Senate Must Deal With Obama’s Pro-Abortion Nominations After Summer Recess

National   |   Steven Ertelt   |   Sep 7, 2009   |   9:00AM   |   WASHINGTON, DC

Senate Must Deal With Obama’s Pro-Abortion Nominations After Summer Recess

by Steven Ertelt Editor
September 7
, 2009

Washington, DC ( — With members of the Senate heading back to Washington this week after their August recess, the abortion-health care debate is most prominent on their minds. However, the Senate will eventually tackle the pro-abortion nominations President Barack Obama has made.

Obama nominated pro-abortion federal judge David Hamilton to fill a vacancy in the 7th U.S. Circuit Court of Appeals and pro-life advocates have strenuously opposed his nomination.

Hamilton was initially appointed by President Clinton to a district judgeship in Indiana in 1994 even though the ABA gave him a “not qualified” rating.

In that position, Hamilton issued a series of rulings over seven years that prevented Indiana from implementing its informed consent law that would give women information about abortion’s risks and alternatives.

Before the break, Judiciary Chairman Patrick Leahy, a pro-abortion Vermont Democrat, complained about the slow pace of the full Senate approving the nominees his committee has passed.

“I am disappointed that the President’s first judicial nominations, and several other important executive nominations, remain pending in the Senate,” he said.

The Senate must also eventually tackle the nomination of controversial Office of a Legal Counsel nominee Dawn Johnsen, who, ironically, is Hamilton’s sister-in-law.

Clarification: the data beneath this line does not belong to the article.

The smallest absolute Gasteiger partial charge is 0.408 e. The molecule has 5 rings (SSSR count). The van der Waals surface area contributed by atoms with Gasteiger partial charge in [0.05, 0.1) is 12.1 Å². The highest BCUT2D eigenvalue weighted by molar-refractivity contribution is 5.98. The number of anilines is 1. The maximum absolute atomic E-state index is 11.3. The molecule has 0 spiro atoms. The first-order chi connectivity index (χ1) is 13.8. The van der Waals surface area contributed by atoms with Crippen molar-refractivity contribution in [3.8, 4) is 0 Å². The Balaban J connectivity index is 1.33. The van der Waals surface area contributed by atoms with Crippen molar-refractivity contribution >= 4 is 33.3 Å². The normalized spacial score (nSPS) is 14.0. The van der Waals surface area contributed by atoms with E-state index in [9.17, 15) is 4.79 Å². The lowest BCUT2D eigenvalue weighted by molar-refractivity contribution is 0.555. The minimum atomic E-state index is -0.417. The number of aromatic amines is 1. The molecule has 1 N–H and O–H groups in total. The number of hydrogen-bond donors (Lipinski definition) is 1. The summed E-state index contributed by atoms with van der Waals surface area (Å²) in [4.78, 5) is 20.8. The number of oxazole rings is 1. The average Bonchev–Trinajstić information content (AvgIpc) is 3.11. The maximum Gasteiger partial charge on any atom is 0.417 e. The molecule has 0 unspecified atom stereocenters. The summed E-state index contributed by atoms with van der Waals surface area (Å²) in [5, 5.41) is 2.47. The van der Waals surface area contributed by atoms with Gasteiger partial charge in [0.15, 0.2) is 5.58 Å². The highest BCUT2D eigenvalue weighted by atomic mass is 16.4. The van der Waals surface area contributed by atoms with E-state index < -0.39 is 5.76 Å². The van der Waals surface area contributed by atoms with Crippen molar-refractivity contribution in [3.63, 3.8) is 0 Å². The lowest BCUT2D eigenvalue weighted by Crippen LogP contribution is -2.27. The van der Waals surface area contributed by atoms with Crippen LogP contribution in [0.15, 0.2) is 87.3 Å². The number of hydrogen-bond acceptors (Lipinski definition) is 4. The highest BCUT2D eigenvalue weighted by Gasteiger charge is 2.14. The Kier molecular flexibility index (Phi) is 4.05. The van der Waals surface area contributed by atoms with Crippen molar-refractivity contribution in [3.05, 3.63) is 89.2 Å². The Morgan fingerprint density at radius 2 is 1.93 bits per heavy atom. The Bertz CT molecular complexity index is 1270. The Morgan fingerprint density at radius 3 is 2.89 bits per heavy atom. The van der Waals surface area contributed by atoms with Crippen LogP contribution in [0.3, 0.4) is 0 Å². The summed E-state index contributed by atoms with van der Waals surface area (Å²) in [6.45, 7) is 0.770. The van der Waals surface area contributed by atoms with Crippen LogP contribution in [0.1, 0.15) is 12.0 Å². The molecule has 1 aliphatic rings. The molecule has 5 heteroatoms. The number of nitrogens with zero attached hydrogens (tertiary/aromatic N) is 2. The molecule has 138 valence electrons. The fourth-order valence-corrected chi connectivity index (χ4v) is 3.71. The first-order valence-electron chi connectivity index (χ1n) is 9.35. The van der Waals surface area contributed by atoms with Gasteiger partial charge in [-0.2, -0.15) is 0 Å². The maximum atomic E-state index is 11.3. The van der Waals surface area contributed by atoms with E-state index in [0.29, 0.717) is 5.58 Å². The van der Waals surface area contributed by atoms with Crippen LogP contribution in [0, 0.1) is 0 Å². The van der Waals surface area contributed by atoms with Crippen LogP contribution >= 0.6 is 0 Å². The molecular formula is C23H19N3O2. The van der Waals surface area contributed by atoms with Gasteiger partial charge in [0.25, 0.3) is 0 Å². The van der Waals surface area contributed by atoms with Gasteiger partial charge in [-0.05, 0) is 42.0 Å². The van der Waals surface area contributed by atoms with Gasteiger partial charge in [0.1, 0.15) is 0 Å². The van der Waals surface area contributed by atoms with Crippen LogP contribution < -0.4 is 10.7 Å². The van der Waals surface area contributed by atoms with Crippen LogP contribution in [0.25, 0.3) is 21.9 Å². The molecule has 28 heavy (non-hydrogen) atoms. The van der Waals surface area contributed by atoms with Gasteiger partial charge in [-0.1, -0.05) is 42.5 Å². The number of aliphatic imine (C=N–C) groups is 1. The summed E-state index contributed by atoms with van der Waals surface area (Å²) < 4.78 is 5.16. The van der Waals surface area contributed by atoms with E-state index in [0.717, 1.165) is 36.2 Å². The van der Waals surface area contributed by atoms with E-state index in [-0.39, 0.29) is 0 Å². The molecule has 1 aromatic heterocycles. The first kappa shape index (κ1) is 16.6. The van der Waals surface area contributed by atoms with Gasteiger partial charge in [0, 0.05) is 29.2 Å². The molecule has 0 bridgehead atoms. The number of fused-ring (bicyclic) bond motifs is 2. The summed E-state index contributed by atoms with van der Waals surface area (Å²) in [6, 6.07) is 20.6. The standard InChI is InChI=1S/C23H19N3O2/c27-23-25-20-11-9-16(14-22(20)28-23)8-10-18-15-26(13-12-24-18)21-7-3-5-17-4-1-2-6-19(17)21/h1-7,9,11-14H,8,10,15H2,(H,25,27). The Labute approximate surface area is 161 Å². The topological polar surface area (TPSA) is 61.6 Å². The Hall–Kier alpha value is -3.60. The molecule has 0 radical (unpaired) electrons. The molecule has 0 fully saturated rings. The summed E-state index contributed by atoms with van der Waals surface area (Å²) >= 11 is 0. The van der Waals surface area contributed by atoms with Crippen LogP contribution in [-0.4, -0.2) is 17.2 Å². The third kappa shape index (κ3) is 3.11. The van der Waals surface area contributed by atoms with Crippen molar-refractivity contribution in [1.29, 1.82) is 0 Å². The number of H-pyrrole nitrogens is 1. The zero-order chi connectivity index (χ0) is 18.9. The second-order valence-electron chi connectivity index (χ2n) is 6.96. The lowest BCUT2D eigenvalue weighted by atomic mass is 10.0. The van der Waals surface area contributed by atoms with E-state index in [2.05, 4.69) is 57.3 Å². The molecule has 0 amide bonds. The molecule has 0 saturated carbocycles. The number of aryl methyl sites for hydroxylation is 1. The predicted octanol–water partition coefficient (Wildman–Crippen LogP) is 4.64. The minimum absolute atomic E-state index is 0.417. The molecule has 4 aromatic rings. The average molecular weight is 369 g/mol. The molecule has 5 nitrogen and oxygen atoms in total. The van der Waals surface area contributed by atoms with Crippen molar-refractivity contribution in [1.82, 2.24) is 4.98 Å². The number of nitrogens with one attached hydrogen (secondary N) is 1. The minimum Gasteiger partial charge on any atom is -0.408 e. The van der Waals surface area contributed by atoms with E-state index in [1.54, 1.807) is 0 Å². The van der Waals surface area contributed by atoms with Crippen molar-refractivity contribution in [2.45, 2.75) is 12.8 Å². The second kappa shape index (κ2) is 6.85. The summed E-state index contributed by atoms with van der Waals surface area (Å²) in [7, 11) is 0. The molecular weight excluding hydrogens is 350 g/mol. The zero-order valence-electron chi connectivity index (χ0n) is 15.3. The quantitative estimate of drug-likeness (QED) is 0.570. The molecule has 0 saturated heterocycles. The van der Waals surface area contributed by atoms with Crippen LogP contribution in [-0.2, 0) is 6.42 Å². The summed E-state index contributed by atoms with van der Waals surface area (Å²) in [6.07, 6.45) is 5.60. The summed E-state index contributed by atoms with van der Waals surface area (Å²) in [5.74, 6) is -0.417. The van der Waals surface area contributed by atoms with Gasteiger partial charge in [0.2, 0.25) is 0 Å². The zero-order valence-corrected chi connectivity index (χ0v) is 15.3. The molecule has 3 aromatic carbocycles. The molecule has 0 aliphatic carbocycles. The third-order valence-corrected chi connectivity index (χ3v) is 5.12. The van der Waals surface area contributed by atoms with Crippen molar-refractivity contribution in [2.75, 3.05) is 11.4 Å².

Johnsen is the former NARAL legal director who is so radically pro-abortion that she has called women "fetal containers" and compared pregnancy with slavery.

The Indiana University law professor was approved March 20 in committee along party lines, but Senate leader Harry Reid has yet to bring up her nomination for a vote in the Senate.

Democratic Sens. Ben Nelson and Arlen Specter both oppose Johnsen’s nomination as will most Republicans. And with the absence of ailing Sen. Robert Byrd and Ted Kennedy’s passing, Reid may not be able to get to the 60-vote mark to end a filibuster.

The opposition to Johnsen is so strong that she will teach a seminar this fall at Indiana University’s Maurer School of Law on promoting abortion in the law and will commute weekly from Washington to Bloomington, Indiana while she awaits confirmation.

Finally, the Senate may also eventually consider another appointee, John Holdren, President Obama’s nominee to become Director of the White House Office of Science and Technology Policy.

In a recent blog post the Family Research Council focused on the specific objections to Holdren.

"In a book Mr. Holdren co-authored, he wrote that women could be forced to have abortions whether they wanted them or not," FRC writes.

"Holdren also said the population at large could be sterilized by infertility drugs put into the nation’s food or water, advocated the taking of babies from single mothers and giving them to couples, and said that people who ‘contribute to social deterioration,’ such as minorities or other so-called undesirables, should be forced to have abortions," the group added.

Despite their controversial nature, the Senate may eventually hold votes — though they could come after the health care debate has been resolved.

“We’re working to get agreements on all the nominees that are pending,” Reid spokeswoman Regan Lachapelle told Roll Call last month.

One prominent pro-life advocate spoke with today indicated Reid may wait so he doesn’t jeopardize the vote on the pro-abortion government-run health care bills.

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